Dr. Alissa Nolden, Chair - Public Information & Affairs Committee, [email protected]
Bonita Springs, FL— Smell, taste, and chemesthesis are vital chemical senses that contribute to the multidimensional sensation of flavor. Together with other sensory inputs, they allow us to enjoy eating and drinking. Understanding the fundamental mechanisms underlying these sensations is a primary focus of the annual conference of the Association for the Chemoreception Sciences, AChemS XLV. Other key areas include factors that modulate these mechanisms and their impact on fundamental behavior in a wide array of species. Attendees and members of AChemS are leading scientific and biomedical researchers dedicated to better understanding the function of chemosensory systems, including taste and smell, across species and lifecycles, toward improving disease outcomes and overall quality of life.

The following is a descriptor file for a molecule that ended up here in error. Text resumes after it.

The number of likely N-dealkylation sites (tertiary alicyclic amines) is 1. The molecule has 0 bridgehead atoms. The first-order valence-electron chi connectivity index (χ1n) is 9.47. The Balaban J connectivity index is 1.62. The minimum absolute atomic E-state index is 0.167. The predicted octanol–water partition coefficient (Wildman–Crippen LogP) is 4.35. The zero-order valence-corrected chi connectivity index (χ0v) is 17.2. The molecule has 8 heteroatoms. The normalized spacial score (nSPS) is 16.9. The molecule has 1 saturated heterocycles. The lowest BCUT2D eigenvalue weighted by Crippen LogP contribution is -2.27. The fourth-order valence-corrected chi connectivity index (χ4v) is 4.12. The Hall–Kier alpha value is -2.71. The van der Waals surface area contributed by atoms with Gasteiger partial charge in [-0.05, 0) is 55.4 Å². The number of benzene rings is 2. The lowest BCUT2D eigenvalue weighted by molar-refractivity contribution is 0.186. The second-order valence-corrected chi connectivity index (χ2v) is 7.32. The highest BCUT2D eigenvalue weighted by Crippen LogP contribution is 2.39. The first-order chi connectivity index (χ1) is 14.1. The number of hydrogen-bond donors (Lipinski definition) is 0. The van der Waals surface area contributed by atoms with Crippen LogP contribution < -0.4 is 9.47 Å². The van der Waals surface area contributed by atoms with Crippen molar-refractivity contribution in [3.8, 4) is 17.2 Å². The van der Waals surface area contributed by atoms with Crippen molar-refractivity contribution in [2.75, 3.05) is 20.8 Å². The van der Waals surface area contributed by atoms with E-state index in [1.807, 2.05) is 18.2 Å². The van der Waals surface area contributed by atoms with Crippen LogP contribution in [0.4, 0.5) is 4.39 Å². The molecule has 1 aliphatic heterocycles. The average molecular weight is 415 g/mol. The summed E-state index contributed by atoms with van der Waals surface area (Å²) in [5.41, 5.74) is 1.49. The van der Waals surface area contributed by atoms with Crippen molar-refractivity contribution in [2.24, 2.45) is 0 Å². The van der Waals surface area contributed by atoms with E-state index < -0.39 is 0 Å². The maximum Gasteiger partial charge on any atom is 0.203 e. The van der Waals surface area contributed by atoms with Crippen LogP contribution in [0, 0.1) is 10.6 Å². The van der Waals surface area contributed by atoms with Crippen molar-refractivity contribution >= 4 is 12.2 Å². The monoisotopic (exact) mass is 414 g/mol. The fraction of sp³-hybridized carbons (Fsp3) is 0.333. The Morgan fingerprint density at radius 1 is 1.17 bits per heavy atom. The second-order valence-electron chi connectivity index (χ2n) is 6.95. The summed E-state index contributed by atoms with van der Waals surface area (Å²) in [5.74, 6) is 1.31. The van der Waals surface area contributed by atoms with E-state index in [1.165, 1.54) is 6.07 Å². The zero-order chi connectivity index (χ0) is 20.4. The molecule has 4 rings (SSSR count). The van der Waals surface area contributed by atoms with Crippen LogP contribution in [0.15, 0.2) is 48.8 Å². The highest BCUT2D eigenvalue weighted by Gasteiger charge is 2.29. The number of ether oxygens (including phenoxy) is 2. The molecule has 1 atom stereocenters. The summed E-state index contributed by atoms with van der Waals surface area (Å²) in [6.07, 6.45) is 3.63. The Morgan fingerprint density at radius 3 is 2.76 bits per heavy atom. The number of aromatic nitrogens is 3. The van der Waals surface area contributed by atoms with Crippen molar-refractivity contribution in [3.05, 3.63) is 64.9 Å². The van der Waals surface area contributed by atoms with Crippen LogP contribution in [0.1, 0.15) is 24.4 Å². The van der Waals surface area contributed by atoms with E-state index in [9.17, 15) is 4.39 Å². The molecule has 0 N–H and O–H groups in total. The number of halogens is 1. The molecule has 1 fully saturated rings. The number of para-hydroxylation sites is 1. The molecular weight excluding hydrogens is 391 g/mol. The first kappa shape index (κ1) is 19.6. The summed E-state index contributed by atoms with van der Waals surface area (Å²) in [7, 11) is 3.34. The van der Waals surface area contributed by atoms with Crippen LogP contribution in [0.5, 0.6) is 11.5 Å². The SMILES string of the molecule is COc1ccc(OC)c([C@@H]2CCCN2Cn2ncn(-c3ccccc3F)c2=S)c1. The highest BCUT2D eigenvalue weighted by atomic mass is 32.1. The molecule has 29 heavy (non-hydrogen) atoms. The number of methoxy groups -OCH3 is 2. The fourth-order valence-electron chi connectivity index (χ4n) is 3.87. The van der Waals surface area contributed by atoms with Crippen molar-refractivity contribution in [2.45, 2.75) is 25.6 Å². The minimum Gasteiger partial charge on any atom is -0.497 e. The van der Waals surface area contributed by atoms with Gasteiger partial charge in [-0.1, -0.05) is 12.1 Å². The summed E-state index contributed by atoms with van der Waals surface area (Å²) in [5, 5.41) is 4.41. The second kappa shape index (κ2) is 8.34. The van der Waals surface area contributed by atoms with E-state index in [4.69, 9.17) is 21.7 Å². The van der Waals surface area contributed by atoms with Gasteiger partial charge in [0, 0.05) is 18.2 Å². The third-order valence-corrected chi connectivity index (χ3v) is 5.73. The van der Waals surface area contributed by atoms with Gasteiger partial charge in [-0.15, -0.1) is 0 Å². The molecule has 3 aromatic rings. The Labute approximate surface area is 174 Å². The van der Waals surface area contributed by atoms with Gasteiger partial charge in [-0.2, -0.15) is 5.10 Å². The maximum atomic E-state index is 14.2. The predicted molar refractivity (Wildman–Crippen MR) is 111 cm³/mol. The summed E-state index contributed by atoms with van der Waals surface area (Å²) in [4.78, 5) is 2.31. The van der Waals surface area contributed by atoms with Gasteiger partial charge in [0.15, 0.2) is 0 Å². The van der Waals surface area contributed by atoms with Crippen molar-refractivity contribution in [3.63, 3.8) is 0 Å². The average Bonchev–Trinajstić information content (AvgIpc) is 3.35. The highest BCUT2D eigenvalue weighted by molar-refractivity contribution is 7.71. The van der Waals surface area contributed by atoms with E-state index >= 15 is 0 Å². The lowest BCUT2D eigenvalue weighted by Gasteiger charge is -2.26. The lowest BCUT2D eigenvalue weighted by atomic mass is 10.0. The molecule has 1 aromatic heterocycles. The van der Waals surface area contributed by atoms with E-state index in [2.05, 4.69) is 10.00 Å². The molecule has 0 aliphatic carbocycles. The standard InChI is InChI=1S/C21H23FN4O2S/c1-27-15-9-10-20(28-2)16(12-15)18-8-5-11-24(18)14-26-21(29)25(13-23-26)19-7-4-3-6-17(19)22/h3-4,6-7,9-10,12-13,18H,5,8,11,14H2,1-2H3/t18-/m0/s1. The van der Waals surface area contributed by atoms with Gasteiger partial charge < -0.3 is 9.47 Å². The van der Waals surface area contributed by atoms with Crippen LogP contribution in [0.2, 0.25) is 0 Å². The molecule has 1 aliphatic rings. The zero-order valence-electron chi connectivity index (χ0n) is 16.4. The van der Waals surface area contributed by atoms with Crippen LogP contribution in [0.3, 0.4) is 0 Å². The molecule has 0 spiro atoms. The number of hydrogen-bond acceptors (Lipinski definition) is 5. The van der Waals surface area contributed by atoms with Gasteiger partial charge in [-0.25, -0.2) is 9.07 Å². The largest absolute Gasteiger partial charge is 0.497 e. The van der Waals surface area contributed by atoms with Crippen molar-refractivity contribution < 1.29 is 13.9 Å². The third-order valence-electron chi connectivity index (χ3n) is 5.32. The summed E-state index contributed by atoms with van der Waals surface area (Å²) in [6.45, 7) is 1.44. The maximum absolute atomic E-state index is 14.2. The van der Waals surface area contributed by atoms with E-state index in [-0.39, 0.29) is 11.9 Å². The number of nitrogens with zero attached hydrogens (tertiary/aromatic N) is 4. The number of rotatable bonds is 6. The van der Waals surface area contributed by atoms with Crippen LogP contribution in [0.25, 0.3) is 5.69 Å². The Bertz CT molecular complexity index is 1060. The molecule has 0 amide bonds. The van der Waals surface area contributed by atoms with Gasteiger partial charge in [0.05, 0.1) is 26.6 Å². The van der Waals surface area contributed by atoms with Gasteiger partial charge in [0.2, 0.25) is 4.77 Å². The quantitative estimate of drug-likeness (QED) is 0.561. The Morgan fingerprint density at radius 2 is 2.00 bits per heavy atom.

Next week, the annual AChemS meeting will bring together 465 scientists and clinicians. This meeting is the nation’s leading forum on smell, taste, and chemesthesis research, which will consist of 314 of presentations. A favorite event among the members is the memorable poster sessions, with two sessions on Thursday and Friday (8-11 am and 7:30-10:30 pm) and a final session on Friday (8-11 am). There are 238 posters being presented organized into themes, such as taste transduction, olfactory dysfunction, social behavior, and taste preferences. Here we highlight some of the leading abstracts accepted to be presented at the conference https://achems.org/2023/printable-program-abstracts.php Opening remarks and a keynote presentation, delivered by Dr. Makedonka Mitreva (Washington University) on “Improving global health through (meta)genomic studies of neglected parasites,” kick off the meeting on Wednesday, April 19th, at 5 pm. A few highlights of the program, which runs through Saturday, April 22nd, include fascinating presentations on “Learning and memory in the chemical senses,“ and “Physiology of extraoral taste receptors,” and a symposium on “Sweetness and sugar reduction in the modern food system” - a timely topic given the rising rates of morbidity and mortality resulting from obesity across the global population.